Duty To Develop Record Even After Conference
- Posted By: Harvey Brown
- December 1, 1999
This case is not published and therefore, not citable in judicial actions. However, the cases it cites and relies on are citable. Therefore, the proposition is a valid argument.
The applicant had and admitted specific injury and cumulative trauma. The parties agreed on three agreed medical examiners (AME’s). There was an AME for orthopedic, voice, and psyche. The psychiatrist wrote supplemental reports over time and concluded that the applicant’s condition could improve or worsen. The psychiatrist indicated that the applicant needed continuous treatment.
The employer filed a declaration of readiness to proceed (DOR). The matter was set for a mandatory settlement conference (MSC). At the M S C the applicant objected to the case being set for trial because the applicant was requesting vocational rehabilitation. The applicant was contending that if the applicant was incapable of being retrained, then under the theory enunciated in LeBoef v WCAB, 48 CCC 587, the applicant’s permanent disability may be effected by the failure to be retrained. The workers’ compensation judge (WCJ) set the case for trial due to the aging of the medicals.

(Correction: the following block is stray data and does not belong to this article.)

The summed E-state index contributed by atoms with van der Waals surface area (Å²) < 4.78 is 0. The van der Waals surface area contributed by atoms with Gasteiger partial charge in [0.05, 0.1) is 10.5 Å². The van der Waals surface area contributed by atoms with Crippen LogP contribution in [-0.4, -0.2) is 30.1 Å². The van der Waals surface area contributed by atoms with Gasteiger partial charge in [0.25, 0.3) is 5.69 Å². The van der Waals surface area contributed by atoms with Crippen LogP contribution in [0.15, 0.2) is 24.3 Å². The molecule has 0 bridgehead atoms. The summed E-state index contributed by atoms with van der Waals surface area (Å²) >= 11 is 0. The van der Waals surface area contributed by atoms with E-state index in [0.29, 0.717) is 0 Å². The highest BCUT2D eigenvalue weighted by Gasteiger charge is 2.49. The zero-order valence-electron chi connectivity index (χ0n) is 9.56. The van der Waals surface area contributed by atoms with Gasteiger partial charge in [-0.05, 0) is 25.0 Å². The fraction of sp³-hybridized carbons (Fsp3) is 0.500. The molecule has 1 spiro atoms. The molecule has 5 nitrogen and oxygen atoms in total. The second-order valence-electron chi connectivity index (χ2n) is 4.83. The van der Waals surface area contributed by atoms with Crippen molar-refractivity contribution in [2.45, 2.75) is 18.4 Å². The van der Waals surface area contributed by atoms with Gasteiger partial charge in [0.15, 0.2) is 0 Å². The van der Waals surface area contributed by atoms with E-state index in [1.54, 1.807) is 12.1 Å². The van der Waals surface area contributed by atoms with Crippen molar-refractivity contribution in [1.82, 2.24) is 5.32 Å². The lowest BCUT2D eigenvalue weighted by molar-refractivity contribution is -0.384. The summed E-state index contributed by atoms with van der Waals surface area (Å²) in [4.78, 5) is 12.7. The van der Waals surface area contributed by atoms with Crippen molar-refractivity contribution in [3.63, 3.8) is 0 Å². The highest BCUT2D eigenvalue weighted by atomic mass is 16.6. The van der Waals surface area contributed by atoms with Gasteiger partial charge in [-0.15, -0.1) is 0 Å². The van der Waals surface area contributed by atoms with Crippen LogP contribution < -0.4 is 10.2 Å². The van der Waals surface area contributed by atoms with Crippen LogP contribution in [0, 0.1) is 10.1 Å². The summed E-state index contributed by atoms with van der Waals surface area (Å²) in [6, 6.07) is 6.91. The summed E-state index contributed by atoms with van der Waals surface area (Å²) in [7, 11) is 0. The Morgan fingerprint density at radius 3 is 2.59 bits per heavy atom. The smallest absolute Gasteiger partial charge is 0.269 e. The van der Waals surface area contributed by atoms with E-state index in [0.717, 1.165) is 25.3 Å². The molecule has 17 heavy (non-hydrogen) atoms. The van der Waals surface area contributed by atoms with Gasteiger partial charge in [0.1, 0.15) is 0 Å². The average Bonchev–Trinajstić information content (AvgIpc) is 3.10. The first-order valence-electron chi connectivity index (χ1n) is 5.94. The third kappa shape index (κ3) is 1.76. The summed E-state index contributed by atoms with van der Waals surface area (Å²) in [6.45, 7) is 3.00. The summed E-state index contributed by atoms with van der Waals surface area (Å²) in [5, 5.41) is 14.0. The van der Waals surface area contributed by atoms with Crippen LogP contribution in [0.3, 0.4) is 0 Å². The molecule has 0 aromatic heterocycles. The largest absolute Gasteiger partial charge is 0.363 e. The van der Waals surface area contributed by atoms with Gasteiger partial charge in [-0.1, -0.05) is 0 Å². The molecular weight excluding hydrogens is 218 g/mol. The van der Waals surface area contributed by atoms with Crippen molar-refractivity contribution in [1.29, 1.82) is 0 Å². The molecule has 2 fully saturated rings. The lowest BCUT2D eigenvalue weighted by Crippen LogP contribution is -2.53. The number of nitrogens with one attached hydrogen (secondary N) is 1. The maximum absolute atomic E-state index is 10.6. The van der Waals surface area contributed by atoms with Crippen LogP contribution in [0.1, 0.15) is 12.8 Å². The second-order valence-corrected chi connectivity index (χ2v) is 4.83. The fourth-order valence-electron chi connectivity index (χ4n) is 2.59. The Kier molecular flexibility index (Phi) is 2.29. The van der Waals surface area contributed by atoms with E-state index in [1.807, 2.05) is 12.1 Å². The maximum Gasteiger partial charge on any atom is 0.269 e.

At trial the parties stipulated that the applicant had requested VR. The case was submitted and the WCJ awarded the applicant 83-3/4 percent permanent disability based on the opinion of the AME’s.
The applicant petitioned for reconsideration and to stay the permanent disability award on the basis of newly discovered evidence. The applicant relied on Labor Code section 5903 (d) for the proposition that a new medical report that was being obtained after the trial would change the applicant’s permanent disability award. The WCJ indicated that the applicant had not objected to the DOR or raised the LeBoef argument at trial. The WCAB adopted the WCJ’s findings in denying reconsideration. The applicant filed for review contending that the WCAB should apply LeBoef and Tyler v. WCAB, 62 CCC 924. In Tyler the appellate court determined that the WCAB may develop the record at any time in the proceedings.
The appellate court in this case looked at the case law related vocational rehabilitation and permanent disability. The appellate court stated that the new medical report was considered new evidence by the WCJ and therefore, the WCJ had a duty to develop the record under the Tyler decision.
This case creates another loop hole in the doctrine that discovery is cut off at the MSC. It can work equally for both sides. Tyler and its progeny have now created many loopholes in the legislation that was supposed to end discovery at the MSC.
Case: Gifford V. W.C.A.B.
- Posted In: Work Injury